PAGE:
A trade embargo. How much of a disaster could it be for a country’s economy?
In a modern and globalized world, trade is a hugely important part of the country’s economy as a whole, representing on average 58 per cent of the GDP globally. This condition creates incentives to be effectively used in and therefore hit the unfavourable country, by restricting or even banning trade flow. But is this to be feared by the affected country’s population? And to what extent are such actions really effective?
But first, let’s start from the beginning. What exactly is a trade embargo? Generally speaking it’s one of the possible economic sanctions that a country or an international body, like i.e. the United Nations or the European Union, can impose on another country in order to partially or completely block a trade exchange. In other words a trade embargo is a law or policy which, when initiated, prohibits or otherwise restricts the importation/exportation of goods, hence being clearly a punitive action. Moreover, an embargo may also include:
- Imposing special tools, taxes or fees on products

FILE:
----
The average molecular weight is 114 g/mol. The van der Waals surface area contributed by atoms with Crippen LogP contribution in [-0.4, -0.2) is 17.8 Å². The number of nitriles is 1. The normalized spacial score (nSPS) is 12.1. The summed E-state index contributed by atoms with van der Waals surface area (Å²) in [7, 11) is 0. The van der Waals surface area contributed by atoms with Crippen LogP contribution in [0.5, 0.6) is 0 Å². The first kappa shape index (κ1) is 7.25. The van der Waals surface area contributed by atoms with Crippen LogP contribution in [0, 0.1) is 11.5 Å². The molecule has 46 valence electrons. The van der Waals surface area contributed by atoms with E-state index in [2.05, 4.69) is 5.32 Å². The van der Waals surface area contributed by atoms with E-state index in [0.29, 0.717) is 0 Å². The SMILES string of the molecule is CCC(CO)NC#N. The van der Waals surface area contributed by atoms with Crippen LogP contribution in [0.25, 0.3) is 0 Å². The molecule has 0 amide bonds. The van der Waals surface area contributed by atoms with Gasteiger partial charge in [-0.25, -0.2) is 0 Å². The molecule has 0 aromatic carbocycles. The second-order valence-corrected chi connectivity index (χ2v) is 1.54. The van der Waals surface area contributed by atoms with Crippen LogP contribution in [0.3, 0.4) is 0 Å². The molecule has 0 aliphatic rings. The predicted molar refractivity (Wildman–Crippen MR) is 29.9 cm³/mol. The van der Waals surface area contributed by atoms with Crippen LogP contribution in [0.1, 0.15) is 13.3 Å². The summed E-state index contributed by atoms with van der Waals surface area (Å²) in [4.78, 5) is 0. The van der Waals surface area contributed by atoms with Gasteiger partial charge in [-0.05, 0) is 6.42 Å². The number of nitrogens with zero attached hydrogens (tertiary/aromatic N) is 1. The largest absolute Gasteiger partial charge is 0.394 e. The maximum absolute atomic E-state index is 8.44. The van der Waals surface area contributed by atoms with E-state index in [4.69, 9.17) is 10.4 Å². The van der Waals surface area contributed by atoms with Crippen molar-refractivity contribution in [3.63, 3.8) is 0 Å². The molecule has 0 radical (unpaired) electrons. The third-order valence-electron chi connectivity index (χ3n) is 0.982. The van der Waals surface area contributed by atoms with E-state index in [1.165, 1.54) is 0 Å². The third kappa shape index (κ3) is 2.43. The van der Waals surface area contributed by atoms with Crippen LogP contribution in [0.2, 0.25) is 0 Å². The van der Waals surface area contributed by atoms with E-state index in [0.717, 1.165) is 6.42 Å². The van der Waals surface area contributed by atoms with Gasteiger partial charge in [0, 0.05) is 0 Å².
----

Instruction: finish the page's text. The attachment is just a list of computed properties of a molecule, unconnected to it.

- Banning freight or transport vehicles from the area of the country
- Freezing or seizing freights, assets, bank accounts
- Limiting the transport of particular technologies or products
- Limiting availability of loans and tightening credit conditions
Usage of such measure is being considered as the middle measure between the diplomacy and military intervention against other country. Nowadays, the main purpose of sanctions and more specifically embargoes is to influence the behavior of the target country’s governments, individuals or groups in hopes that will improve the situation in that country, while at the same time causing the smallest possible damage to the country’s population.
Circumstances which can provoke launching of the embargo procedure may include:
- Endanger of country’s interests
- Violation of international laws
- Supporting terrorist organizations
- Proliferation of weapons of mass destruction
When did it all start?